For some athletes, sports run in the family


It’s Thanksgiving, a day when many families gather to share a big meal and good times. So that reminds me of sports families.

What is a Sports Family? The Kordas, for example. Petr Korda was a top tennis professional in the 1980s and 1990s. He married another tennis pro (Regina Rajchrtov√°), and they have three children.

Nelly Korda is the top ranked professional golfer in the world. Her sister, Jessica, is ranked number 18. Their brother, Sebastian, chose to play tennis. He ranks 34th in the world. That’s a lot of athletic talent sitting around the table when the Kordas get together.

Of course, when sisters Serena and Venus Williams meet over the holiday season, that’s 30 major tennis titles in the house. Serena won 23 and Venus won seven.

The Mannings are a famous football family of quarterbacks. Most football fans know that before appearing in TV ads, brothers Peyton and Eli each won two Super Bowl rings during their National Football League (NFL) careers.

Less known is that their father, Archie Manning, was an all-American quarterback at the University of Mississippi who went on to a 13-year career in the NFL. Together, the Mannings threw for over 150,000 yards in the NFL.

Christian Pulisic is a star on the US Men’s National Soccer Team. His father and mother played college football at George Mason University in Fairfax, Virginia. But the Pulisics may not be joining Thanksgiving dinner this year. Christian is busy playing at the World Cup.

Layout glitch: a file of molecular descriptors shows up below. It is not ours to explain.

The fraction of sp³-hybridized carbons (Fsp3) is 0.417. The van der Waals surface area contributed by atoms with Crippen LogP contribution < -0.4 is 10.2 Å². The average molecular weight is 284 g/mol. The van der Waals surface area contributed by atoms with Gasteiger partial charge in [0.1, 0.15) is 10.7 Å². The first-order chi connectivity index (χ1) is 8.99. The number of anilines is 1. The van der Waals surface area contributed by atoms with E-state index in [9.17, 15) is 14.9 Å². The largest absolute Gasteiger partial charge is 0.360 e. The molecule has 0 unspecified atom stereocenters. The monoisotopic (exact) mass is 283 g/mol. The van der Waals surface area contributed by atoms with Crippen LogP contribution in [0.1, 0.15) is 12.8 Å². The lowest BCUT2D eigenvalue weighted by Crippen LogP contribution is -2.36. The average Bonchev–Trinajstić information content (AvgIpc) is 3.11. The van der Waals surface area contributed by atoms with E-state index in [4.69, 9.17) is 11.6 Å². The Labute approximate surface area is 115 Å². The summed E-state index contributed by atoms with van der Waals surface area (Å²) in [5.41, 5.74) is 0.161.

Basketball families? Stephen Curry and his brother Seth are marksmen in the National Basketball Association (NBA). Stephen might just be the best shooter ever.

The Curry brothers probably inherited their marksmanship from their father. Dell Curry played 16 seasons in the NBA, from 1997 to 2002, after starring at Virginia Tech.

But for hoops, it’s hard to beat the Barrys. Rick Barry was a Hall of Fame player from 1965 to 1980 and had three sons – Brent, Jon and Drew – who played in the NBA. Brent and Jon played 14 seasons each.

Another basketball family may be on the way. LeBron James has said he wants to play long enough to play in the NBA with his son Bronny. The younger James is 17 and a top high school candidate.

Almost all families have some kind of sports history. Maybe your dad played junior baseball or your mom ran a marathon. Or someone in the family can talk about the disappointment of being cut from high school basketball and baseball teams. (That’s part of my story.)

This Thanksgiving, ask your family about their sports stories. And if you go outside for touch football or a game of HORSE on the basketball hoop, you may be able to create new family sports stories.

Fred Bowen writes the sports opinion column for KidsPost. He is the author of 27 children’s sports books. His latest book is “Hardcourt: Stories From 75 Years of the National Basketball Association.”

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